(to use a term introduced later byKugler & Turvey, 1987) from whatever is available andbest fits the task. This type of organization allows thesystem great flexibility to meet the demands of the taskwithin a continually changing environment, whilemaintaining a movement category suited to the goal inmind.Bernstein (1967) also helped motor development re-searchers recognize that such an organization gives some-thing for nothing, that is, the ability to exploit the naturalproperties of the motor system and the complementarysupport of the environment. For example, limbs havespringlike properties because of the elastic qualities ofmuscles and the anatomical configuration of the joints.When an ordinary physical spring is stretched and re-leased, it oscillates on a regular trajectory until it comesto rest at a particular equilibrium point. The trajectoryand resting point are not monitored and adjusted (thereis no "brain" in a spring) but fall out of the physicalproperties of the spring itself—its stiffness and damping.In a similar way, springlike limbs greatly simplify motorcontrol. The mover only has to set the parameters of thelimb spring to reach the final resting position and neednot be concerned with the details of how the limb getsthere. The pathway self-organizes from the properties ofthe components.Likewise, the environment puts critical constraintson the degrees of freedom. For human locomotion, forexample, the need to remain upright, move forward, andyet maintain an efficient periodic contact and push offfrom the ground limits the possible motor solutions to arestricted class. Although the system permits jumping,hopping, crawling, or dancing the tango to cross the room,organic constraints and surface properties make it moreefficient for humans to walk, and this is the pattern thatall nonimpaired people discover and prefer. (In the moon'sreduced gravity, however, astronauts chose to jump!)Walking as a solution does not have to be prepro-grammed, as it arises inevitably from constraints, givena system with many possible solutions.In light of Bernstein's (1967) insights, the simplepicture of the infant waiting for the brain to mature andthen, like a marionette, executing the brain's commandsis clearly untenable. For infants as well as for adults,movements are always a product of not only the centralnervous system but also of the biomechanical and ener-getic properties of the body, the environmental support,and the specific (and sometimes changing) demands ofthe particular task. The relations between these compo-nents is not simply hierarchical (the brain commands,the body responds) but is profoundly distributed, "het-erarchical," self-organizing, and nonlinear. Every move-ment is unique; every solution is fluid and flexible. Howcan these relations be known to the infant ahead of time?How can the timetable of motor solutions be encoded inthe brain or in the genes?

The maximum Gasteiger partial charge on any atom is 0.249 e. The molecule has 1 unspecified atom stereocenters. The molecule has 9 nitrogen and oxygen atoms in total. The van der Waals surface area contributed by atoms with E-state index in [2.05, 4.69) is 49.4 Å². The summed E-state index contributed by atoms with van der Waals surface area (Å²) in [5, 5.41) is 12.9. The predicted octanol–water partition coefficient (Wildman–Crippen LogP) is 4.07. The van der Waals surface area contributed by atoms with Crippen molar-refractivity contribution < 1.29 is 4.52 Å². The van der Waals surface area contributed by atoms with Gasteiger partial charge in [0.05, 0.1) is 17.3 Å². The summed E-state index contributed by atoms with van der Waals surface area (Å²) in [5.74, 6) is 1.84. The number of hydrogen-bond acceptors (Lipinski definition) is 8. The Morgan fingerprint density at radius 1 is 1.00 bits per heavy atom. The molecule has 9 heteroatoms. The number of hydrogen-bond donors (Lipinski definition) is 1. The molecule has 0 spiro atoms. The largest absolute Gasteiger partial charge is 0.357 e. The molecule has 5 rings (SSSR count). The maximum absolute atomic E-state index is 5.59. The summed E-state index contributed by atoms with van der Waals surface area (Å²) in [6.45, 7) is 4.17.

Multicausal Development
An important consequence, therefore, of these new ideasof motor organization on motor development was to directattention to the multicausality of action, including thepurely physical, energetic, and physiological componentstraditionally thought to be psychologically uninterestingbut now recognized to be essential in the final movementpatterns produced.A good example of multiple systems in motor de-velopment is the so-called newborn stepping reflex. New-born infants, when held upright with their feet on a sup-port surface, perform alternating, steplike movements.Newborn stepping is intriguing, first, because it is sur-prising to see such well-coordinated patterns at an agewhen infants are so motorically immature and, second,because within a few months, these movements "disap-pear." Infants do not step again until late in the first year,when they intentionally step prior to walking. Such re-gressive or U-shaped developmental phenomena are ofgreat interest to developmentalists because they raisequestions about continuity and the nature of ontogeneticprecursors as well as about the function of behaviors thatdisappear.The traditional explanation of the stepping responsewas single-causal: Maturation of the voluntary corticalcenters first inhibited subcortical or reflexive movementsand then facilitated them under a different and higherlevel of control (McGraw, 1943). This long-accepted ex-planation came into question when motor developmentresearchers took a broader, systems approach. In the early1980s, my graduate student Donna Fisher and I studiedthe organization of other infant leg movements, therhythmical kicking seen when babies are on their backsor stomachs. Kicking is very common throughout infancyand, unlike stepping, does not disappear after a fewmonths. What surprised us was that kicking and steppingappeared to be the same movement patterns. When wecompared the kinematics (time-space patterns) of thejoint movements and the underlying muscle activationpatterns of kicking and stepping in the same infants, wefound no substantial difference. They were the samemovements performed in two different postures. Whatstrained credulity was that the cortex would inhibitmovements in one posture but not in another.What else could be going on? According to the newview, movement arises from a confluence of processesand constraints in the organism and environment. Achange in posture is a change in the relationship betweenthe mass of the body and the gravitational field. Just asimple biomechanical calculation showed that it requiresmore strength to lift a leg to full flexion while uprightthan while supine, where after a certain point gravityFebruary 1995 • American Psychologist81